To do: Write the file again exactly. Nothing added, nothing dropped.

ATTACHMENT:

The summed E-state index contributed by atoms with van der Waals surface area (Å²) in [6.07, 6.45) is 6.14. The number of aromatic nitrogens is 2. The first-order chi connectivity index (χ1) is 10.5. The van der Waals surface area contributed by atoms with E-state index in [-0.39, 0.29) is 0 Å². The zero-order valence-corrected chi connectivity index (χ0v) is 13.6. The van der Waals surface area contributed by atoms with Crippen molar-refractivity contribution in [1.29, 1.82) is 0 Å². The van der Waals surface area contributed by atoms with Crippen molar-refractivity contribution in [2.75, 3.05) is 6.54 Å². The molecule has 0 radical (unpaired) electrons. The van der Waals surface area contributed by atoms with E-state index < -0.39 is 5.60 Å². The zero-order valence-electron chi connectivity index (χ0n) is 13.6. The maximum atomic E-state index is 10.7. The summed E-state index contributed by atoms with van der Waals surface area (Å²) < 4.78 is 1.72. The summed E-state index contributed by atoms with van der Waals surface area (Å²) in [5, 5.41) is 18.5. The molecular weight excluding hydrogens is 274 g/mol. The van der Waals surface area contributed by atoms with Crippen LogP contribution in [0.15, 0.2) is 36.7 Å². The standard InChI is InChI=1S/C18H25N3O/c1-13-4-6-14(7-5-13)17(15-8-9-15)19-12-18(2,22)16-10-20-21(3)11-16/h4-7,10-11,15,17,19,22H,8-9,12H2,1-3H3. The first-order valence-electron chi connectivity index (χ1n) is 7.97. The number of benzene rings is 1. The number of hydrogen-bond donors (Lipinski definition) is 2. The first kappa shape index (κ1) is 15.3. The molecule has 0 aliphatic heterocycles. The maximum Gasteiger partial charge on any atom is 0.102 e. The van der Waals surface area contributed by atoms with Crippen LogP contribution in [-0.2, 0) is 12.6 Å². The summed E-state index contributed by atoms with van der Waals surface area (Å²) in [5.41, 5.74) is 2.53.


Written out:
The summed E-state index contributed by atoms with van der Waals surface area (Å²) in [6.07, 6.45) is 6.14. The number of aromatic nitrogens is 2. The first-order chi connectivity index (χ1) is 10.5. The van der Waals surface area contributed by atoms with E-state index in [-0.39, 0.29) is 0 Å². The zero-order valence-corrected chi connectivity index (χ0v) is 13.6. The van der Waals surface area contributed by atoms with Crippen molar-refractivity contribution in [1.29, 1.82) is 0 Å². The van der Waals surface area contributed by atoms with Crippen molar-refractivity contribution in [2.75, 3.05) is 6.54 Å². The molecule has 0 radical (unpaired) electrons. The van der Waals surface area contributed by atoms with E-state index < -0.39 is 5.60 Å². The zero-order valence-electron chi connectivity index (χ0n) is 13.6. The maximum atomic E-state index is 10.7. The summed E-state index contributed by atoms with van der Waals surface area (Å²) < 4.78 is 1.72. The summed E-state index contributed by atoms with van der Waals surface area (Å²) in [5, 5.41) is 18.5. The molecular weight excluding hydrogens is 274 g/mol. The van der Waals surface area contributed by atoms with Crippen LogP contribution in [0.15, 0.2) is 36.7 Å². The standard InChI is InChI=1S/C18H25N3O/c1-13-4-6-14(7-5-13)17(15-8-9-15)19-12-18(2,22)16-10-20-21(3)11-16/h4-7,10-11,15,17,19,22H,8-9,12H2,1-3H3. The first-order valence-electron chi connectivity index (χ1n) is 7.97. The number of benzene rings is 1. The number of hydrogen-bond donors (Lipinski definition) is 2. The first kappa shape index (κ1) is 15.3. The molecule has 0 aliphatic heterocycles. The maximum Gasteiger partial charge on any atom is 0.102 e. The van der Waals surface area contributed by atoms with Crippen LogP contribution in [-0.2, 0) is 12.6 Å². The summed E-state index contributed by atoms with van der Waals surface area (Å²) in [5.41, 5.74) is 2.53.